The concept of wrongful dismissal is often confused with unfair dismissal. Nonetheless, there are striking differences between the two.
Common law states that all employees, other than those on a fixed term contract, are entitled to reasonable notice of their employment termination.
The length of notice is usually clarified in the contract of employment and is also covered by the Employment Rights Act 1996 where this clause is absent.
The Act provides all employees with at least one week of notice (statutory minimum period) when they have been employed for over one a month.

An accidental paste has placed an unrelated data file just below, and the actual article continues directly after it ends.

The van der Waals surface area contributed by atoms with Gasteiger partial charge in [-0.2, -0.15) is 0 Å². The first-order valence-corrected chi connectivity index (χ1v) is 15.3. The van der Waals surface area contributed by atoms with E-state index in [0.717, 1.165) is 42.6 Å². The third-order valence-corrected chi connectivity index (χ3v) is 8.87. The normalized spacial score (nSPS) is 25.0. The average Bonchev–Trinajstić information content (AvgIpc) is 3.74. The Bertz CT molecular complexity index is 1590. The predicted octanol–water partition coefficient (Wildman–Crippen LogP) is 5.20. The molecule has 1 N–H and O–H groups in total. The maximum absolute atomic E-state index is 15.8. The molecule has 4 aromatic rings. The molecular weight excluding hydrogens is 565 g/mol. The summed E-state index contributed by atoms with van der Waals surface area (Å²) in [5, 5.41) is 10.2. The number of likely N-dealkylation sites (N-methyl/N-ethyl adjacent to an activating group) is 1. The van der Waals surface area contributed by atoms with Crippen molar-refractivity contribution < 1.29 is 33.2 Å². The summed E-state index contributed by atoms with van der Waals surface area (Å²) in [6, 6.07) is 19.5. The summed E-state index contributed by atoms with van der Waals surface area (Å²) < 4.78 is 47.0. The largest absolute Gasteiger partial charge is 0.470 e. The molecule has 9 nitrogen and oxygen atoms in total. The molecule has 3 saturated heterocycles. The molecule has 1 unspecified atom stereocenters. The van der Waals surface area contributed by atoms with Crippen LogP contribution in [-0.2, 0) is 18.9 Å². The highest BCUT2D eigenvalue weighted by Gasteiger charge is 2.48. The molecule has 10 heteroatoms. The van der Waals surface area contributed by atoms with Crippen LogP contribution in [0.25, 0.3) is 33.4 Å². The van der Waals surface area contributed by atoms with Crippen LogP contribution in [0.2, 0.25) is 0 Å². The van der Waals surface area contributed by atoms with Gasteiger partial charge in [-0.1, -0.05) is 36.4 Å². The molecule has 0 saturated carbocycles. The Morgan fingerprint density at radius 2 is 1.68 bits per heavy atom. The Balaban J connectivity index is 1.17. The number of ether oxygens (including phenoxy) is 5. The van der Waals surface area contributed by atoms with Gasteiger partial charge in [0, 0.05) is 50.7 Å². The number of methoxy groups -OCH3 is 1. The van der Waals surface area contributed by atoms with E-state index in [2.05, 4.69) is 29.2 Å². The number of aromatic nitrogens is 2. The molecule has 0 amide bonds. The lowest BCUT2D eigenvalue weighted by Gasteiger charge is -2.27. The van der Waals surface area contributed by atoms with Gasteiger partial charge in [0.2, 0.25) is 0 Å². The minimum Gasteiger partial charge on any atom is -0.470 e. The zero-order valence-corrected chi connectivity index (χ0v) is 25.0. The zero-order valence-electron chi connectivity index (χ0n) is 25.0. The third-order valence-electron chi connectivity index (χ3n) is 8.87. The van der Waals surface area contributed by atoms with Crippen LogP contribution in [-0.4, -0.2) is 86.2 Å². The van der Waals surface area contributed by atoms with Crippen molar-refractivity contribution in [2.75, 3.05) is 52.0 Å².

The notice entitlement increases to one week for each completed year of employment, with a maximum of 12 weeks, after a minimum of two year's full and continuous employment.
Contrastingly, after one month of employment, only one week’s notice is required by an employee, irrespective of the number of year’s worked.
An employee is entitled to sue their employer for wrongful dismissal if they are dismissed without notice. As a result, a claim for damages and financial losses may also be included.
A dismissal for gross misconduct does not require advance notice by an employer, although the term ‘gross misconduct’ remains statutory unclear and we advise seeking legal representation in such circumstances.
Wrongful Dismissal at Work; UK Rules Updated 2017